Last Sunday we hosted an international Thanksgiving lunch for all internationals of our group, and it was so joyful and festive!
Our group was divided in different rooms and as we were tasting all the delicious dishes that everyone had brought, we spontaneously did what people do when it’s Thanksgiving: we shared with each other the things we were grateful for.
Indeed, on the top three of the list of things to be thankful for are, as you can expect, being healthy, having loved ones surrounding you and being able to give and receive love and kindness.
In our group, the top three was made very specific; eight out of ten in our group said they were thankful for their partners to still be supportive and around (!) even though they had to put up with all the stress and anxiety that was projected towards them.
Secondly, everyone was grateful for the new friends they had made and the fact that their social network is still expanding every day. Being part of a social community means having a social safety-net, which is the number one factor for a successful move.
Some people said that making the move was like going to first grade all over again, they felt excited – and a bit overwhelmed – to start this new stage in life, meet so many new people and make new friends. They were eager to learn about the new rules and structures. Maybe start with a clean slate. They agreed that parts of the move had felt as if the world opened up and they could start anew. And the focus in this stage of their life would be to create happiness.
As for the rest of the afternoon, well, let’s just say that good memories were shared, recipes were exchanged and we invented a new saying: ‘Wine flies when you’re having fun!’
The third favourite thing to share was the fact that if it wasn’t for the Expat Centre Portugal to have organised this event, they would have stayed at home, and let the day pass without giving it any special attention. But now that they were here, they were glad they had taken the leap.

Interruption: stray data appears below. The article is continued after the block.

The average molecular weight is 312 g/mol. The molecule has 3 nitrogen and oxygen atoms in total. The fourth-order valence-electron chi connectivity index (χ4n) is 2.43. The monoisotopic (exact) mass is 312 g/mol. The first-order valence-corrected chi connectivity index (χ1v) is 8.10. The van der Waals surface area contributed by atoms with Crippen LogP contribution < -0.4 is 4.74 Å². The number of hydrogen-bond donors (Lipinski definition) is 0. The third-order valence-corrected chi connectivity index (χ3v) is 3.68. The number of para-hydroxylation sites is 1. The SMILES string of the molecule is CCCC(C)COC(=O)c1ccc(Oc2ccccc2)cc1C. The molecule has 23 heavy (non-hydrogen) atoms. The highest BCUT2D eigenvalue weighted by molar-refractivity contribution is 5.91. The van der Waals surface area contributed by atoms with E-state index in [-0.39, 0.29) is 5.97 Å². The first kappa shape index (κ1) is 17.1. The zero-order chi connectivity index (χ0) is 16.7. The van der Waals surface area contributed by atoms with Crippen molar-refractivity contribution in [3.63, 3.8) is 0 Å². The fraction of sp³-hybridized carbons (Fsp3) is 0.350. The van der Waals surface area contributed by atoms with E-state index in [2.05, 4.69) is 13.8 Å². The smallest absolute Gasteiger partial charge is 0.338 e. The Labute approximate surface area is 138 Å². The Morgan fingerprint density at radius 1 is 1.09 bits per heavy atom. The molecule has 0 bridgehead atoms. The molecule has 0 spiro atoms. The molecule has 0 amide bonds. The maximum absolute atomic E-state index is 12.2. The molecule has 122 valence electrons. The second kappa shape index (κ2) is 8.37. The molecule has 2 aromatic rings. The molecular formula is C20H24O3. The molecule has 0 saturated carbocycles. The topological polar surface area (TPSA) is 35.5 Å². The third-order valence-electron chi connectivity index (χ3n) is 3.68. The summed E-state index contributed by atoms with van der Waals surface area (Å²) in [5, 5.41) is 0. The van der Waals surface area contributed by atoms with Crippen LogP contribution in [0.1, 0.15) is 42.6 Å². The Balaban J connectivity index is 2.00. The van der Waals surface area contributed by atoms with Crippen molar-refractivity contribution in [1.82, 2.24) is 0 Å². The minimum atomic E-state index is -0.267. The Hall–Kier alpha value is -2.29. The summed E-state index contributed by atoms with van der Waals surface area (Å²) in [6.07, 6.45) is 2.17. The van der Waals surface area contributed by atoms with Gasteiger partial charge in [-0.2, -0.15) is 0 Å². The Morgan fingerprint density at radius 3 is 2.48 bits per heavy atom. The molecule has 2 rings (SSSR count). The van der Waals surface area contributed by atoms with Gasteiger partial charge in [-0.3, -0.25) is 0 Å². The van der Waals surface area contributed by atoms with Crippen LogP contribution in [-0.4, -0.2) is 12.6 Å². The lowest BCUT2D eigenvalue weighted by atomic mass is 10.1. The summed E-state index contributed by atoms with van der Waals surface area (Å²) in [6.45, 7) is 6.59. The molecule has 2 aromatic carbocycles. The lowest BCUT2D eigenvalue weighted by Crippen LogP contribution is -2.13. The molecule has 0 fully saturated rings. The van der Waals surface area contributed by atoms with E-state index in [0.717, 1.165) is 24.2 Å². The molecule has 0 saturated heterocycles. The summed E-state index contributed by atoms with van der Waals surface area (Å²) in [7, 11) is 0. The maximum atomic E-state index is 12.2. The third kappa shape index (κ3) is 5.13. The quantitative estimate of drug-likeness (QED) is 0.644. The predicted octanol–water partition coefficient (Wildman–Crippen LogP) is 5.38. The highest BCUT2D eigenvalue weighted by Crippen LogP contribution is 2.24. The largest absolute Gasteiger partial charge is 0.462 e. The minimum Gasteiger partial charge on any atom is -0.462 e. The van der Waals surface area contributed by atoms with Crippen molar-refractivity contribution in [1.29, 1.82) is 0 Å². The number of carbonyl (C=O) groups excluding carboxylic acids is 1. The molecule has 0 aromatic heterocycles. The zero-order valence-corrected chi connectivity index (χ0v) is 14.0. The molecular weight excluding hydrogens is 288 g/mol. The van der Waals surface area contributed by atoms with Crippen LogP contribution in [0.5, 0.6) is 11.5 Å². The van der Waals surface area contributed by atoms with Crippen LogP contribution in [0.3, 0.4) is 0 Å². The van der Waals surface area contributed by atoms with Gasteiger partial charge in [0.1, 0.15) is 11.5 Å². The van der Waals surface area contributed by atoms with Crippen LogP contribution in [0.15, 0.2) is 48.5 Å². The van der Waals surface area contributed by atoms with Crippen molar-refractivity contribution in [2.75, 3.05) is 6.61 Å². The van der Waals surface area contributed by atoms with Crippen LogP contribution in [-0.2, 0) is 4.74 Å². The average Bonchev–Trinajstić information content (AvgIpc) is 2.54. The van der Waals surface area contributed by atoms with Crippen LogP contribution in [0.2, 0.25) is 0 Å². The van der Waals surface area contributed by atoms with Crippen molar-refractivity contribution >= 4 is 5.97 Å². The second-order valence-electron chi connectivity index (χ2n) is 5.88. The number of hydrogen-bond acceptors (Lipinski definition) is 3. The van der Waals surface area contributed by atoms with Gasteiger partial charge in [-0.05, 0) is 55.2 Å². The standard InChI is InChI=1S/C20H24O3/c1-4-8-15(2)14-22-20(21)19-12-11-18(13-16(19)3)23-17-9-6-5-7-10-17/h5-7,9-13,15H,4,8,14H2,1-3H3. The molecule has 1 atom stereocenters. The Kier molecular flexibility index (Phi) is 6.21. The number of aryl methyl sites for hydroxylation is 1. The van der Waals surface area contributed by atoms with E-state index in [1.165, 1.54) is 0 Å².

This means to me that not everyone is an extrovert, outgoing person and sometimes it’s easier to stay in, as reaching out seems like an extra heavy effort.
It’s just important to know that you need others. Moving abroad is just something you cannot do alone.
I’ve spoken often about what it takes for a newcomer to successfully go through the emotional rollercoaster that comes with such a big life event as moving countries. Allow me to share my four best tips for a joyful life abroad again:
Search online, join a club, ask around. There are many people who are looking to build a meaningful circle of friends. Try it out! Take your time and, sooner or later, you’ll find your new ‘go-to person’ right there. It might be scary, it might fail, but it’s the way to go.
The first person you meet might not necessarily become your forever friend. They might simply be a steppingstone, someone to drink a coffee with. Just like you might become a steppingstone yourself for someone else in the future. But that is a risk you need to take.